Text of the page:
By Nadeem Aslam

I sleep in the afternoon and evening and get up at 11pm. I am at my desk at midnight and I write until six or seven in the morning. I have been working this way for 25 years now. The quietness deepens at night and everything feels saturated with stillness. From 7am till midday, I read. It is often said human beings don’t come with an instruction manual; but I believe that books – libraries – are the instruction manuals for human beings. To read a great book is to realise that everything is already known. I also look at the newspapers. Many things in my books come from real life; but a novelist has to be careful in transporting a real event into the landscape of a novel. It is patient work, like moving a lake from one place to another with a teaspoon.


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Asia House Bagri Foundation Literature Festival 2017

Gender divides, social issues and the human condition are just some of the key topics to expect at the Asia House Bagri Foundation Literature Festival 2017.

Now in its 11th year, the festival welcomes a diverse array of writers and thinkers to Asia House’s London headquarters for a series of literary events between 9th and 26th May 2017.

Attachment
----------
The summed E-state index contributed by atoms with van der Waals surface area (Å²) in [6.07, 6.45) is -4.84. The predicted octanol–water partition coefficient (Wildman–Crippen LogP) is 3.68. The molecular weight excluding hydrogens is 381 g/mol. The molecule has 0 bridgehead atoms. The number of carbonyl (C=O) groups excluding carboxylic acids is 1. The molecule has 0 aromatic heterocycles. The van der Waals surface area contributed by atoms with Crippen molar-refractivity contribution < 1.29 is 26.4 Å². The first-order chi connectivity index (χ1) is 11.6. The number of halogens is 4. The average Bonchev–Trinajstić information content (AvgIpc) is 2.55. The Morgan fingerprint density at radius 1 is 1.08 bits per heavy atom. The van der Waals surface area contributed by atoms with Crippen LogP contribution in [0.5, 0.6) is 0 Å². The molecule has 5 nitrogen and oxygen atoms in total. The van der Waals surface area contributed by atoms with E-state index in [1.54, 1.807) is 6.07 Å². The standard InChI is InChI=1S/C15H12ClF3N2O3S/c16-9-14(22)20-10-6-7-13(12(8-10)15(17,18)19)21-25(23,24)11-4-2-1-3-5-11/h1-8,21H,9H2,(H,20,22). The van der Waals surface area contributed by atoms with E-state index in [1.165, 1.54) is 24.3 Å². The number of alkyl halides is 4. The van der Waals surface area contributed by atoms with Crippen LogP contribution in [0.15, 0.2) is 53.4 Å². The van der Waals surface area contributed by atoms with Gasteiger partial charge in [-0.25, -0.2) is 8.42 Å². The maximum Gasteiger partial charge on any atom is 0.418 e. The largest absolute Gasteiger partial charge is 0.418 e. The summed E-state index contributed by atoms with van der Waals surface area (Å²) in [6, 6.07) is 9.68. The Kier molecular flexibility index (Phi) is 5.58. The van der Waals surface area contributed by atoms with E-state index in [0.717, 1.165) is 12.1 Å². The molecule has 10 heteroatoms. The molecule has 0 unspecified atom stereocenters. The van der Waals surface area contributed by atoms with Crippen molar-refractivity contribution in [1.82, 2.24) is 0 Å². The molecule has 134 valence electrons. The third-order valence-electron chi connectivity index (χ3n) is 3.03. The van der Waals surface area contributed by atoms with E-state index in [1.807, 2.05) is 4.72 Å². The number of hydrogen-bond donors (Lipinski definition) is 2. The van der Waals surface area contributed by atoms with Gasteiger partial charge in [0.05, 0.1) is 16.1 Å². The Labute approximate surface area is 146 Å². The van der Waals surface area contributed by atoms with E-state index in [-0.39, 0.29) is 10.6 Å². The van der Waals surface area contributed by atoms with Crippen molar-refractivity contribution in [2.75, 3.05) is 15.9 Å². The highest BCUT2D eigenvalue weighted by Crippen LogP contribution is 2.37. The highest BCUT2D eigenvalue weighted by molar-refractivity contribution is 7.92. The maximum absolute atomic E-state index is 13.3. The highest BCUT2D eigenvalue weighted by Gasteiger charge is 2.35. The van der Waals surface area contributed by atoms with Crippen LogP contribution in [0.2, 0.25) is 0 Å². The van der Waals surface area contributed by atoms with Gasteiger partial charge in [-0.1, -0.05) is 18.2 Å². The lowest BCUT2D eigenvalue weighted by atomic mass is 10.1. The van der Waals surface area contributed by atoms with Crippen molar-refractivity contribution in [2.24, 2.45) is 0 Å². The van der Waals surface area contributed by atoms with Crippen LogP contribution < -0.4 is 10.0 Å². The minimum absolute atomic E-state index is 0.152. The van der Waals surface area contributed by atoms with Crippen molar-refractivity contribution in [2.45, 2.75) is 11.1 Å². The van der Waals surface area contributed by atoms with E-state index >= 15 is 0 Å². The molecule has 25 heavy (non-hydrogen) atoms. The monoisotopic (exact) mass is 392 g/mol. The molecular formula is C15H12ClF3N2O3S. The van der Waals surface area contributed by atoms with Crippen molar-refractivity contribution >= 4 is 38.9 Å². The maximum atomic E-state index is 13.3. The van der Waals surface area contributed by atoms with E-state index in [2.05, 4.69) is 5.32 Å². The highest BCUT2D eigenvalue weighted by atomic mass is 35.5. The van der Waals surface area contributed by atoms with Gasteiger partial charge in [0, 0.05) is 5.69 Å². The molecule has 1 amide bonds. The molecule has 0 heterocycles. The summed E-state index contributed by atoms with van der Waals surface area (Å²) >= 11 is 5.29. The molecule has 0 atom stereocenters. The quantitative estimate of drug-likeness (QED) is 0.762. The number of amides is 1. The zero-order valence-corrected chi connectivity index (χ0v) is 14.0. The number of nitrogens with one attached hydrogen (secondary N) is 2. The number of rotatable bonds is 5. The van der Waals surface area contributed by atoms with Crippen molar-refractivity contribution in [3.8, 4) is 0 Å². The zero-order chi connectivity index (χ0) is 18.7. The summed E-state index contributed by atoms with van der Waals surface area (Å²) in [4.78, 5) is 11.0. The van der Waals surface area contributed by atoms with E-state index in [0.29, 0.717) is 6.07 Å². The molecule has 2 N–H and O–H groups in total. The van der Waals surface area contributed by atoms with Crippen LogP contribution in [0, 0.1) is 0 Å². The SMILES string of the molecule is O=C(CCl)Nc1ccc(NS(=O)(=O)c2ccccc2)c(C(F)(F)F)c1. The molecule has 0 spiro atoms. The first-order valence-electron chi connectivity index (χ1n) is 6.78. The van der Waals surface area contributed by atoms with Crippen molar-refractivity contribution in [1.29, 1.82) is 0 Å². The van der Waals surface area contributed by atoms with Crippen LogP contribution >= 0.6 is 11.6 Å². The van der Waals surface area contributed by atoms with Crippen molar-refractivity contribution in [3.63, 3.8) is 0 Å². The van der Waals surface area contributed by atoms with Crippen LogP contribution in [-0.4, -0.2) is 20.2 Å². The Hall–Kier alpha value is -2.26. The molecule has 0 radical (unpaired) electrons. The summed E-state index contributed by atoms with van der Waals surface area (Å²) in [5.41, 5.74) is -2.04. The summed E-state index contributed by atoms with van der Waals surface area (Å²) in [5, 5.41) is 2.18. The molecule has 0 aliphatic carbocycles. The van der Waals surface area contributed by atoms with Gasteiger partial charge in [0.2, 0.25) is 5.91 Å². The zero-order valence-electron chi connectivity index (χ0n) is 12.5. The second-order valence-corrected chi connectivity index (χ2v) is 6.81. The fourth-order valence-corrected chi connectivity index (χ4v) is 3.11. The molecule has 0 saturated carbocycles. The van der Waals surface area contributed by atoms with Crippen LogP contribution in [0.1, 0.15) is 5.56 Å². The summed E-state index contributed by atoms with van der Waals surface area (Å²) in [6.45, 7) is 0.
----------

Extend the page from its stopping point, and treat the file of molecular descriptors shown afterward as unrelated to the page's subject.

In addition to the Festival events in May, Asia House will also run several key pre-and post-festival talks in April and June. Read more

Source: DesiBlitz.com


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Book Review: This story of star-crossed lovers set in Pakistan is a must read

UK-based Pakistani author Nadeem Aslam’s sixth novel, set in contemporary Pakistan, is a story of love set in a world beset with sectarian violence.

Nadeem Aslam never disappoints his readers and the characteristic features of his novels – vividly beautiful, lucidly painful and yet surprisingly convincing – tend to leave a lasting impression.

It was this overwhelming sense of reverence for the Pakistan-born author that led one to flick through this brilliant novel, which combines realism and fable in a tale that is exhilarating as it counters despair with hope.

The Golden Legend is a thrilling novel and carries more realism than meets the eye. Just like “the spring of hope” and “the winter of despair” that Dickens mentioned in the opening paragraph of A Tale of Two Cities, Aslam’s fantastic work seems to reverberate with paradoxes and yet sounds surprisingly convincing. Read more

Source: Hindustan Times


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A Story of Chaos at the Border of Turkey and Syria

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Dark at the Crossing By Elliot Ackerman

237 pp. Alfred A. Knopf. $25.95.